From this relation, we conclude that we can define a system of functions , , , … of the form

(38) |

Taking the first term of the expansion (32) of the error function, we have

(39) |

Since the system (39) converges toward the solution , a possible choice for a basis function would be . Instead of , we prefer to introduce a less complicated function that simplifies the calculations. According to (39), this function has to fulfill the following conditions:

The function can be constructed in such a way as to guarantee that all essential boundary conditions are fulfilled by :

The parameter is as yet undetermined. A useful basis for an expansion is obtained by taking

(40) |

which will lead, according to (6) and (7), to the Bürmann series calculated as follows.

Expressed in terms of , this is

(41) |

If we consider in (40) and (41) as a free parameter, we have to investigate how its choice influences the convergence of the corresponding Bürmann series. We write, using (37) and omitting the index for ,

All integrands are representable by uniformly convergent series expansions in powers of , and thus the argument is similar to the one used in proving the convergence of the system (39). Furthermore, we observe that the expansion of the exponential function converges more quickly for higher values of . Thus, as long as can be chosen to guarantee the condition

for some value , an iterative system of functions can be constructed that converges to the solution of equation 1 of (36). This fact can be exploited by determining in such a way as to assure that the approximation

assumes the correct value at infinity. So we have

(42) |

resulting in an algebraic equation of the order in with roots ,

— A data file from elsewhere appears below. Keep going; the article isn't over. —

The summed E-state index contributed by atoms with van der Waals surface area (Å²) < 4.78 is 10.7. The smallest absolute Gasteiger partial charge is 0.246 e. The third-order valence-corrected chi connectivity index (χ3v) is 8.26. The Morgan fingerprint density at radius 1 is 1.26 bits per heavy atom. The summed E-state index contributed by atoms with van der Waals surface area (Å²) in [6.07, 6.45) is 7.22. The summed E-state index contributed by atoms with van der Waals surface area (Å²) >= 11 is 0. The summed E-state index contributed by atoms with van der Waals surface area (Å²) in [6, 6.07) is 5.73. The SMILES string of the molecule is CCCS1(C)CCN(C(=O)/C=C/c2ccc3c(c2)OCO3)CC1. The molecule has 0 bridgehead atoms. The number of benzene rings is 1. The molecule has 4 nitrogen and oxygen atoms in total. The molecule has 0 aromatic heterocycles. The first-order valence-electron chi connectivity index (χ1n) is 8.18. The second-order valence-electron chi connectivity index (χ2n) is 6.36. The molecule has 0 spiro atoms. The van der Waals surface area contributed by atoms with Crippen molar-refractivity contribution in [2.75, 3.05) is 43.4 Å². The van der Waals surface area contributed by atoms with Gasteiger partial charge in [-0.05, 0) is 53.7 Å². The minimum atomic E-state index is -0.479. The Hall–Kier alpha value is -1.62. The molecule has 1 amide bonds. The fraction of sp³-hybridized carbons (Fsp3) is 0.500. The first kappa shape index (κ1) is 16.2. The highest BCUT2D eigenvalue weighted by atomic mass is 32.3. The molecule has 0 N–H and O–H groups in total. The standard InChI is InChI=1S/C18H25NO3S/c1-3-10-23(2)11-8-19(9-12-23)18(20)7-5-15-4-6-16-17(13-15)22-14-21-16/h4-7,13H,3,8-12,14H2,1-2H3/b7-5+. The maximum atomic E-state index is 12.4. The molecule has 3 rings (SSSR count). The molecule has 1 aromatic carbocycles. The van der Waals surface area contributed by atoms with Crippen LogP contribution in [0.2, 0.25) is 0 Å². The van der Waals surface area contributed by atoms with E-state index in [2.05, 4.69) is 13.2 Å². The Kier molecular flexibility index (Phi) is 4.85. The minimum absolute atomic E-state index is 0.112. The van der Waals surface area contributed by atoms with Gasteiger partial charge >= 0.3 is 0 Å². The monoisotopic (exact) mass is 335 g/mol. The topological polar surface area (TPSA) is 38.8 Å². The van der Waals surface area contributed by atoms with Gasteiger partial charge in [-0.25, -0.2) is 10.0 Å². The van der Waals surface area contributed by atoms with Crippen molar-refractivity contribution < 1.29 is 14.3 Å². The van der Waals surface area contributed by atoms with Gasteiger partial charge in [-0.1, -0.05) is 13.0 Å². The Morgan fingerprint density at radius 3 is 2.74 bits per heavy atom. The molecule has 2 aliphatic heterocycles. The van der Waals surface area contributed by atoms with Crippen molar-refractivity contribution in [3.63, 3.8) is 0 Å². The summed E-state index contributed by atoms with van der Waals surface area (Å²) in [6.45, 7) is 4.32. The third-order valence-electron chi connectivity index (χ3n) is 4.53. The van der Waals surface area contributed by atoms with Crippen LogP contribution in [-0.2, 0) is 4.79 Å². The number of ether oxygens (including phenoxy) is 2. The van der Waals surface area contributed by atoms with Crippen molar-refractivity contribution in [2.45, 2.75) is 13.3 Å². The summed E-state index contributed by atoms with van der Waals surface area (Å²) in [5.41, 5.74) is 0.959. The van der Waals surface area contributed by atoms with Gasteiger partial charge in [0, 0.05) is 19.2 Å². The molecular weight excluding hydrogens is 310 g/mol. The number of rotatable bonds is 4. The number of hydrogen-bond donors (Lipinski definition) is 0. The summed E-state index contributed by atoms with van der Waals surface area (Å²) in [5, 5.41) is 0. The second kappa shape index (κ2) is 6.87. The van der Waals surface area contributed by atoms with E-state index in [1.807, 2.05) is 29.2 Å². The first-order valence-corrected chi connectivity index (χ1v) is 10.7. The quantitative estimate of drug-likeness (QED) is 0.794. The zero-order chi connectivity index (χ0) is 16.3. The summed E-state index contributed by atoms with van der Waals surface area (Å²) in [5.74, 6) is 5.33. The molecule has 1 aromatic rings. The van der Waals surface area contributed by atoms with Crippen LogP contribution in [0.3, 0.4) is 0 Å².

(43) |

where satisfies the condition

(44) |

If there is a solution to equation (43) simultaneously fulfilling condition (44), we get an approximation that converges to the correct value of as . For the third-order approximation , we get from (41) and (43) the cubic equation

(45) |

The relevant real solution to this equation is

(46) |

with

(47) |

We display the explicit expression for the third-order approximation below:

(48) |

In the next two plots, we show a comparison between the approximation (48) and the exact solution found by applying `NDSolve` to 1 of (36). The value for is calculated by using the approximation given by equation 2 of (57). Note that (48) can also be inverted exactly by using common algebraic and transcendent functions. The corresponding procedure is listed below for the same parameters as given in the previous section.

This defines the cubic approximation according to (45)-(48).

For the numerically exact solution, calculated by using `NDSolve`, we impose the condition (i.e. ). This condition is equivalent to selecting a slope at the surface . Bürmann’s theorem is used a second time to find an approximation for the slope by calculating the Bürmann expansion (56) of the energy integral (see appendix B).

The plot shows the numerically exact temperature profiles (the colored curves) and the exact solution’s third-order approximation according to equation (48) (the dotted lines), in the range at .

Additionally the relative error of the third-order approximation (48) is displayed for the same profiles as shown before.